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Soil Sampling

on Tuesday, 08 December 2015. Posted in Blog, Property, Tillage, Sheep, Dairy, Beef

Soil analysis will tailor fertilizer application to match crop requirement ensuring optimum crop production, by reducing nutrient loss to the environment and growing farm profitability.

Soil analysis is a very small farm expense costing in the region of €1.25/ha/yr. and will be valid for 5 years. A standard soil test will give the soils fertility status as follows; soil pH, lime requirement, soil phosphorus (P), soil potassium (K), soil magnesium (Mg) together with nutrient advice based on soil sample details and results.  It’s essential to take all nutrients into account in order to get the correct nutrient balance in the soil so that applied fertilizer is taken up by the growing crop.

1. Guidelines to taking a soil sample

  • For sampling purposes divide the farm into fields or areas of between 2 – 4ha.
  • Take separate samples from areas that differ in soil type, previous cropping history, slope, drainage or persistent poor yields.
  • Avoid any unusual spots such as old fences, ditches, drinking troughs, dung or urine patches or where organic manure or lime has been heaped or spilled in the past.
  • Do not sample a field for P and K until 3 - 6 months after last application of fertilizer P and K (now is a good time to soil sample).  Where lime has been applied allow a time lag of 2 years before sampling for lime requirements.
  • Follow a ‘W’ soil sampling pattern to ensure that the sample is representative of the entire field.  Ensure that all soil cores are taken to the full 100mm depth.  Place the 20 cores in the soil box to make up the soil sample.
  • Write the field number and sample number on the soil box.
  • Recommended Soil Sampling Pattern:

2. Soil sample details

Now that the soil sample is taken it is essential to sit down with your agricultural advisor and supply as much accurate information as possible such as - soil type, crop to be fertilized, stocking rate, cropping history, application of organic manure (slurry, FYM) etc. 

3. Having the basics right is the key ingredient to soil fertility

It is essential that when you get your soil sample results back that they are applied to improve the soils productivity and farm profitability with improved farm production and fertilizer management.  The cost of fertilizer has increased due to raising energy costs. Soil analysis is a useful tool that can provide the vital information that is required to optimize nutrient efficiency and reduce nutrient loss to the environment.

Applying Lime to Land

The optimum use of fertilisers is obtained when soil pH is between about 6.2 and 7.2.

 Lime is a soil conditioner.  It corrects soil acidity so that the microorganisms can thrive and break down plant and animal residues.  It helps in the release of Nitrogen and other nutrients from organic matter; it increases earthworm activity, which improves soil structure and assists the growth of clover and the survival of Nitrogen fixing bacteria. Recent soil samples are showing 50% of samples requiring lime.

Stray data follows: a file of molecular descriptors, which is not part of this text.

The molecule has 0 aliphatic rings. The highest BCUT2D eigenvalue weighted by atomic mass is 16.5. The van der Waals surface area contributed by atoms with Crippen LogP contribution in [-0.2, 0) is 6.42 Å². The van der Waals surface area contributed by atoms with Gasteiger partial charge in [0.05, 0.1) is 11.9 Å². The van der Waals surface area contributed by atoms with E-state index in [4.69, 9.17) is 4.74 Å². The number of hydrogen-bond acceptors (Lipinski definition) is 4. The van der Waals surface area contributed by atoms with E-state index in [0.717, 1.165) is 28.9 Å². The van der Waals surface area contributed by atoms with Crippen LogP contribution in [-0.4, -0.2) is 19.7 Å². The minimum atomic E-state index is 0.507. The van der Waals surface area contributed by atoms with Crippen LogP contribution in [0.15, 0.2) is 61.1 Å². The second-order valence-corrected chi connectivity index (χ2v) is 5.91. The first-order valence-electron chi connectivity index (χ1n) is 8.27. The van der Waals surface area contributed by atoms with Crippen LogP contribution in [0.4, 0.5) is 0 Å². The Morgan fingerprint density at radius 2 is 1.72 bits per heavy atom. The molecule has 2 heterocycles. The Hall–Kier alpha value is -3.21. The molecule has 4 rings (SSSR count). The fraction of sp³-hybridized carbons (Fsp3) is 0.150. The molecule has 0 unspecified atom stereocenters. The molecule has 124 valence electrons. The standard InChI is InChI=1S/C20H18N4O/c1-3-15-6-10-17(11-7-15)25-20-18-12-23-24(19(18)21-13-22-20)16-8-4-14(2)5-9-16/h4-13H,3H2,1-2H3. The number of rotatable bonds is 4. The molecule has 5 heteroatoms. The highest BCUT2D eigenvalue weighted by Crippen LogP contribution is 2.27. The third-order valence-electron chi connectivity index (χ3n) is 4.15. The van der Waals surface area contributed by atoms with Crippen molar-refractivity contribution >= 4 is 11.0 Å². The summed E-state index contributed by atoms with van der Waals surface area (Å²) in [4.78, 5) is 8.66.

Surface acidity

Liming soils improves the availability of all fertilisers especially nitrogen and phosphorous and many trace elements.

Surface acidity (in the top 50mm) often occurs in grassland due to our high rainfall and high usage of nitrogenous fertilisers.  This reduces the availability of fertiliser Phosphorous. For this reason it is better to have frequent small applications of lime than one large application.  Keeping the pH above 6.0 in grassland improves Nitrogen recycling and reduces total Nitrogen requirements. 

Little and often

In grassland soils which are high in molybdenum (Mo), it is important not to raise the pH above 6.2, as increasing the pH above this level increases the availability of Mo and this in turn induces Copper deficiency in the animal by reducing Copper absorption.

 If the lime advice exceeds 3t/acre for grassland, only 2 tons/acre should be applied initially and the remainder after two years.  Lime applications should be based on a recent soil analysis.

Best time to lime

There is no best time to lime, provided lime is spread evenly and left near the surface of the soil.  Ground limestone can be spread any time and pasture fields can be limed in rotation.  Grass can be grazed as soon as the lime has been washed off the leaves by rain. When reseeding grassland 3 tons lime/ acre should be applied.

Silage fields should not be limed until the final cut is taken.

 Lime and urea

If lime is spread in spring don’t spread urea on that field till the following year

 Liming Peats

Be careful when liming black peaty land. The ideal pH for peat soil is 5.5.

Bag Lime

Bag lime is finely ground lime.  It is very fast acting, however it is much more expensive than ground limestone.  It is very suitable if small amounts are required to maintain soil pH, however if using bag lime it should be applied every year.   It is also convenient when reseeding small amounts of grassland.

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